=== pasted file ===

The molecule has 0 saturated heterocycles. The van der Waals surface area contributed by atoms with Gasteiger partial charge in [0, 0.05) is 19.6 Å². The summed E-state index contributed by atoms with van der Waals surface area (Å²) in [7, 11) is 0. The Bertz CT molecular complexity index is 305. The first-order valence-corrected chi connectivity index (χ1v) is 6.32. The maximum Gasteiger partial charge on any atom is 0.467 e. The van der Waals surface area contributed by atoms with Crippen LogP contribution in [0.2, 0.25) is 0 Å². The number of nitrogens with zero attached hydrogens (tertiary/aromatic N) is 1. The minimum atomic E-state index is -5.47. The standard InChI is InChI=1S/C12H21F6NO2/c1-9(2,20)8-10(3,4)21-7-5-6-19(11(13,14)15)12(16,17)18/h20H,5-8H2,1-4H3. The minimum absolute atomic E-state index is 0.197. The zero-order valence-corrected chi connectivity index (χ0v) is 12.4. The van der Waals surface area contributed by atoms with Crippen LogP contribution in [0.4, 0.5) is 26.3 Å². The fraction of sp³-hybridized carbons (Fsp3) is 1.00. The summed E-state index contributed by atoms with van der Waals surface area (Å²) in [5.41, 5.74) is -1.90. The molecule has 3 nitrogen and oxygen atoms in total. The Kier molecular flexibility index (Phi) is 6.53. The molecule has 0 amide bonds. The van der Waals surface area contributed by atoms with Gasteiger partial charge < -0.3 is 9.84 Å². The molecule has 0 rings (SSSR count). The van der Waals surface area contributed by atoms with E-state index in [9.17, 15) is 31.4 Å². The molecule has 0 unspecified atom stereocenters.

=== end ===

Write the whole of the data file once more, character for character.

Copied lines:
The molecule has 0 saturated heterocycles. The van der Waals surface area contributed by atoms with Gasteiger partial charge in [0, 0.05) is 19.6 Å². The summed E-state index contributed by atoms with van der Waals surface area (Å²) in [7, 11) is 0. The Bertz CT molecular complexity index is 305. The first-order valence-corrected chi connectivity index (χ1v) is 6.32. The maximum Gasteiger partial charge on any atom is 0.467 e. The van der Waals surface area contributed by atoms with Crippen LogP contribution in [0.2, 0.25) is 0 Å². The number of nitrogens with zero attached hydrogens (tertiary/aromatic N) is 1. The minimum atomic E-state index is -5.47. The standard InChI is InChI=1S/C12H21F6NO2/c1-9(2,20)8-10(3,4)21-7-5-6-19(11(13,14)15)12(16,17)18/h20H,5-8H2,1-4H3. The minimum absolute atomic E-state index is 0.197. The zero-order valence-corrected chi connectivity index (χ0v) is 12.4. The van der Waals surface area contributed by atoms with Crippen LogP contribution in [0.4, 0.5) is 26.3 Å². The fraction of sp³-hybridized carbons (Fsp3) is 1.00. The summed E-state index contributed by atoms with van der Waals surface area (Å²) in [5.41, 5.74) is -1.90. The molecule has 3 nitrogen and oxygen atoms in total. The Kier molecular flexibility index (Phi) is 6.53. The molecule has 0 amide bonds. The van der Waals surface area contributed by atoms with Gasteiger partial charge < -0.3 is 9.84 Å². The molecule has 0 rings (SSSR count). The van der Waals surface area contributed by atoms with E-state index in [9.17, 15) is 31.4 Å². The molecule has 0 unspecified atom stereocenters.